September 25, 2017 / 12:34 PM / a year ago

METALS-Nickel and zinc rebound, China demand worries cap gains

* LME/ShFE arb: (Updates with closing prices)

By Peter Hobson

LONDON, Sept 25 (Reuters) - Zinc and nickel rose on Monday after steep falls late last week and copper prices stabilised, but gains were limited by caution over the demand outlook from top metals consumer China and a stronger U.S. dollar.

“We are trying to establish floors now that we are down from recent highs,” said Robin Bhar, head of metals research at Societe Generale.

“We are back at what people would perceive as closer to fair value so we should be bottoming out,” he said.

ZINC: Three-month zinc on the London Metal Exchange closed up 2.1 percent at $3,096 a tonne, having dropped to a one-week low of $3,000 on Friday.

SPREAD: Tight supplies of immediately available metal raised the premium of cash zinc to the three-month contract MZN0-3 to its highest since 2007 at $66, which traders said was likely to encourage deliveries into LME warehouses.

WARRANTS: On-warrant stocks of zinc available to the market in LME-registered warehouses have fallen by more than 50 percent this year, with a small number of entities holding most warrants. MZNSTX-TOTAL <0#LME-WHC>

CHINA DEMAND: New measures to slow home sales and a downgrade of China’s long-term sovereign credit rating last week have dampened expectations of Chinese demand for metals.

CHINA SUPPLY: Closures of polluting smelters have supported prices, with cities in Anhui province the latest to issue plans to curb production in the steelmaking, non-ferrous smelting, cement and coal-fired power sectors.

GERMANY: Business confidence in Germany deteriorated unexpectedly in September, suggesting the economy could lose some momentum.

DOLLAR: Expectations of a rise in U.S. interest rates in December could strengthen the dollar, weakness in which has fuelled demand for metals this year by making them cheaper for holders of other currencies.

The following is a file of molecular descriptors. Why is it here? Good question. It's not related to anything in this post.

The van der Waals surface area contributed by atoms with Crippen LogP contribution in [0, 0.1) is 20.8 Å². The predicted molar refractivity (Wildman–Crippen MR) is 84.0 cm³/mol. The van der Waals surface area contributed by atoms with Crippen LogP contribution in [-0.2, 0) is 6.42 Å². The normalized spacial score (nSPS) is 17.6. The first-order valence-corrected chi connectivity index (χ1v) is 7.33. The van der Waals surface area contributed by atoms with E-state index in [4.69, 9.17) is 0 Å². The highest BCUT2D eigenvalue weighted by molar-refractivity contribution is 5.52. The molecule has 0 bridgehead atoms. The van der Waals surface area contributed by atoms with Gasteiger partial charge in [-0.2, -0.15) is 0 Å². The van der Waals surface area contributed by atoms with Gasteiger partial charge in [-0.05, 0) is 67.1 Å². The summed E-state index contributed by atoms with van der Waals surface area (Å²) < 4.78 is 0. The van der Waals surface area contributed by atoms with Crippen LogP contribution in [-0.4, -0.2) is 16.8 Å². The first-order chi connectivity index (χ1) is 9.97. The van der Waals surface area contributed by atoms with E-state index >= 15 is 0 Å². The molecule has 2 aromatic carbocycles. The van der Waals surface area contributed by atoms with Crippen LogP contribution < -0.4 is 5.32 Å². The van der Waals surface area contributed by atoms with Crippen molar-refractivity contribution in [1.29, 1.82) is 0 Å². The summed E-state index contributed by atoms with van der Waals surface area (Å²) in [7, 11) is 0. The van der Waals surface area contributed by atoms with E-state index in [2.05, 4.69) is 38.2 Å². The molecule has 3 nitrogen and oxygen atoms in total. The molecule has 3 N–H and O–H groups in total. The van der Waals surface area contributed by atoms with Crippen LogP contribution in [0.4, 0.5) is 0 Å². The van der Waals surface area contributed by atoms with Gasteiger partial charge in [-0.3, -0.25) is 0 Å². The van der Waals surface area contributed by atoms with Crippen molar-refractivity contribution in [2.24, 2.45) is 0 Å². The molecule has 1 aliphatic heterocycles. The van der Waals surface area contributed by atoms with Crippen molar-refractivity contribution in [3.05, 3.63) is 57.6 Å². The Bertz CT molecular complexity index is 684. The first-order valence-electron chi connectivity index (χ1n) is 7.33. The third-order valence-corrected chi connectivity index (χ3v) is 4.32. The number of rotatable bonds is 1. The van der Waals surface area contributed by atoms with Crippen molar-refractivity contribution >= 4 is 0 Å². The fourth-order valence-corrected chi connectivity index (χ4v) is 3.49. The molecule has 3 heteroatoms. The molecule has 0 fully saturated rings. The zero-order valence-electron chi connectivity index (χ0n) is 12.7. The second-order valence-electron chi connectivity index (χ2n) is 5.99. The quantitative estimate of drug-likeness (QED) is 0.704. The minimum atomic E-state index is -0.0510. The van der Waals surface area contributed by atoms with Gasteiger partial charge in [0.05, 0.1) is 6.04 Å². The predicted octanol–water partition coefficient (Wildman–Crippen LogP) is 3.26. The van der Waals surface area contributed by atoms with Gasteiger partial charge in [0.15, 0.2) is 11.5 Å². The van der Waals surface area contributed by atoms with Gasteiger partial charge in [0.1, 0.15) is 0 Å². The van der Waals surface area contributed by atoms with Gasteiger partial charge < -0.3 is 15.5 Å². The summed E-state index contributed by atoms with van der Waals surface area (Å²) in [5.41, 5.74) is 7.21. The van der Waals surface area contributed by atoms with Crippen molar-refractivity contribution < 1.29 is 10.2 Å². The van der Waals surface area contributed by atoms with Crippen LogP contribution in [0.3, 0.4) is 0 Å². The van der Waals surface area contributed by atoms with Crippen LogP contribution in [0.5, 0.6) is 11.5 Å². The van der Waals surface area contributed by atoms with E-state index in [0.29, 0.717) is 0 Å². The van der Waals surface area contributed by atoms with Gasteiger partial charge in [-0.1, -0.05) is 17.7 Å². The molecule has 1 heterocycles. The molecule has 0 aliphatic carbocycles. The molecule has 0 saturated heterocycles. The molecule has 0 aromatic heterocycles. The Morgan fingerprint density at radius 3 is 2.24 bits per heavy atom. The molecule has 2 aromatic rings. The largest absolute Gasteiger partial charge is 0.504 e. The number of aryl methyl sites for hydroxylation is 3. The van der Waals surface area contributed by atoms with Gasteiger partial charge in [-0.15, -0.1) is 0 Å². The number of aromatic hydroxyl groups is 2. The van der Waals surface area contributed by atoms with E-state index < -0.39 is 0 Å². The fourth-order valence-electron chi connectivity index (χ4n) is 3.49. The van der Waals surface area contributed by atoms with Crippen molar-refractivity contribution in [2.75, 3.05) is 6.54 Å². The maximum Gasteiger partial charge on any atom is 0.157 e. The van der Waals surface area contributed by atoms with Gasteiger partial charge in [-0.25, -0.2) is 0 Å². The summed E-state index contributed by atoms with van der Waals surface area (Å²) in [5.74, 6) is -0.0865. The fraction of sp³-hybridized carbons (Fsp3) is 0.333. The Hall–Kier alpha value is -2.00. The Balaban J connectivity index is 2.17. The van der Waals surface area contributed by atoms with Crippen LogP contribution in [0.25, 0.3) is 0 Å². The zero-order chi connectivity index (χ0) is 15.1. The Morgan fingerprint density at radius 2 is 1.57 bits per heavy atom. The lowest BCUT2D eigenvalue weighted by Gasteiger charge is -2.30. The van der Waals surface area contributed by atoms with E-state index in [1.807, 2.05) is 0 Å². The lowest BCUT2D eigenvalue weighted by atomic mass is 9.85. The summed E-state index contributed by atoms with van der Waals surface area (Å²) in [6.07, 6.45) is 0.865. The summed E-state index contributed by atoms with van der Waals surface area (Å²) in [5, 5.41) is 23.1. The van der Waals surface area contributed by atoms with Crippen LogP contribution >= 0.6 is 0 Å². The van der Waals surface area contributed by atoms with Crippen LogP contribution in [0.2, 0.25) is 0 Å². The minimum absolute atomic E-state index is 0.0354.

KOREA: Some banks are paring back credit lines to smaller trading firms holding industrial metals in South Korea because of escalating tensions over North Korea, sources said.

DISCOUNTS: Traders said worries over stockpiles in South Korean warehouses had driven up discounts of cash nickel, copper and aluminium to their three-month contracts. The discounts are near multi-year highs. MNI0-3 MCU0-3 MAL0-3

SPECULATORS: Hedge funds and money managers cut their net long position in COMEX copper in the latest week.

NICKEL: LME nickel finished up 1.5 percent at $10,580 a tonne after falling more than 8 percent over Thursday and Friday, when the Shanghai Futures Exchange raised trading fees to curb speculative investment.

COPPER: LME copper ended 0.1 percent lower at $6,450. On Friday it touched $6,366, the lowest since Aug. 16.

PRICES: Aluminium closed down 0.5 percent at $2,148 a tonne, lead finished 0.3 percent lower at $2,475 and tin ended 0.9 percent higher at $20,700.

Additional reporting by Melanie Burton; Editing by David Goodman and Mark Potter

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